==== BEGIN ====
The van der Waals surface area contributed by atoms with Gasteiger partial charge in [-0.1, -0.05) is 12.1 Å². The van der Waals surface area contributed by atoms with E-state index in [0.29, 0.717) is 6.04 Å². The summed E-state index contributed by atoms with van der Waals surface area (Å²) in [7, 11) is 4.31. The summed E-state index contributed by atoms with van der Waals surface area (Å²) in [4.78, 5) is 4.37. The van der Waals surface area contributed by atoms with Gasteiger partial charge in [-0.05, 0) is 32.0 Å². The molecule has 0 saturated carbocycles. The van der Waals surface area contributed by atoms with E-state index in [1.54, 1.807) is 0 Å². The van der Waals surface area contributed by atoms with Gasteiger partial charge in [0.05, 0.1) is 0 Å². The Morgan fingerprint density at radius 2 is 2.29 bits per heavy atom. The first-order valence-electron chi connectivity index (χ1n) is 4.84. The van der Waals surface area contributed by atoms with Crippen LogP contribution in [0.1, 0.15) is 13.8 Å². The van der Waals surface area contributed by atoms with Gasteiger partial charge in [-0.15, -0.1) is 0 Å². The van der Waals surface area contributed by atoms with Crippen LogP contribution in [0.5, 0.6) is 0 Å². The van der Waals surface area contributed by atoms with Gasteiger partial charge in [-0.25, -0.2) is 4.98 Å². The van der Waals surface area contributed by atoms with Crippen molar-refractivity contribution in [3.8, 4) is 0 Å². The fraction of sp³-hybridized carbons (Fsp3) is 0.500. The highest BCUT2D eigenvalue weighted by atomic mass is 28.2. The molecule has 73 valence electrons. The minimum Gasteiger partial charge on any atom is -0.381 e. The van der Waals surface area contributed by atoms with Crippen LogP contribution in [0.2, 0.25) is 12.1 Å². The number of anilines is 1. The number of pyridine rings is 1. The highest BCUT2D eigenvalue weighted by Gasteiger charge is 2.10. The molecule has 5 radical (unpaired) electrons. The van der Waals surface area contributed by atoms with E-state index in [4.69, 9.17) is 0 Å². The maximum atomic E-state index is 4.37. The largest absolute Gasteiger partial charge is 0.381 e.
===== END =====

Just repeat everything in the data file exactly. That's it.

The van der Waals surface area contributed by atoms with Gasteiger partial charge in [-0.1, -0.05) is 12.1 Å². The van der Waals surface area contributed by atoms with E-state index in [0.29, 0.717) is 6.04 Å². The summed E-state index contributed by atoms with van der Waals surface area (Å²) in [7, 11) is 4.31. The summed E-state index contributed by atoms with van der Waals surface area (Å²) in [4.78, 5) is 4.37. The van der Waals surface area contributed by atoms with Gasteiger partial charge in [-0.05, 0) is 32.0 Å². The molecule has 0 saturated carbocycles. The van der Waals surface area contributed by atoms with E-state index in [1.54, 1.807) is 0 Å². The van der Waals surface area contributed by atoms with Gasteiger partial charge in [0.05, 0.1) is 0 Å². The Morgan fingerprint density at radius 2 is 2.29 bits per heavy atom. The first-order valence-electron chi connectivity index (χ1n) is 4.84. The van der Waals surface area contributed by atoms with Crippen LogP contribution in [0.1, 0.15) is 13.8 Å². The van der Waals surface area contributed by atoms with Gasteiger partial charge in [-0.15, -0.1) is 0 Å². The van der Waals surface area contributed by atoms with Crippen LogP contribution in [0.5, 0.6) is 0 Å². The van der Waals surface area contributed by atoms with Gasteiger partial charge in [-0.25, -0.2) is 4.98 Å². The van der Waals surface area contributed by atoms with Crippen molar-refractivity contribution in [3.8, 4) is 0 Å². The fraction of sp³-hybridized carbons (Fsp3) is 0.500. The highest BCUT2D eigenvalue weighted by atomic mass is 28.2. The molecule has 73 valence electrons. The minimum Gasteiger partial charge on any atom is -0.381 e. The van der Waals surface area contributed by atoms with Crippen LogP contribution in [0.2, 0.25) is 12.1 Å². The number of anilines is 1. The number of pyridine rings is 1. The highest BCUT2D eigenvalue weighted by Gasteiger charge is 2.10. The molecule has 5 radical (unpaired) electrons. The van der Waals surface area contributed by atoms with E-state index in [4.69, 9.17) is 0 Å². The maximum atomic E-state index is 4.37. The largest absolute Gasteiger partial charge is 0.381 e.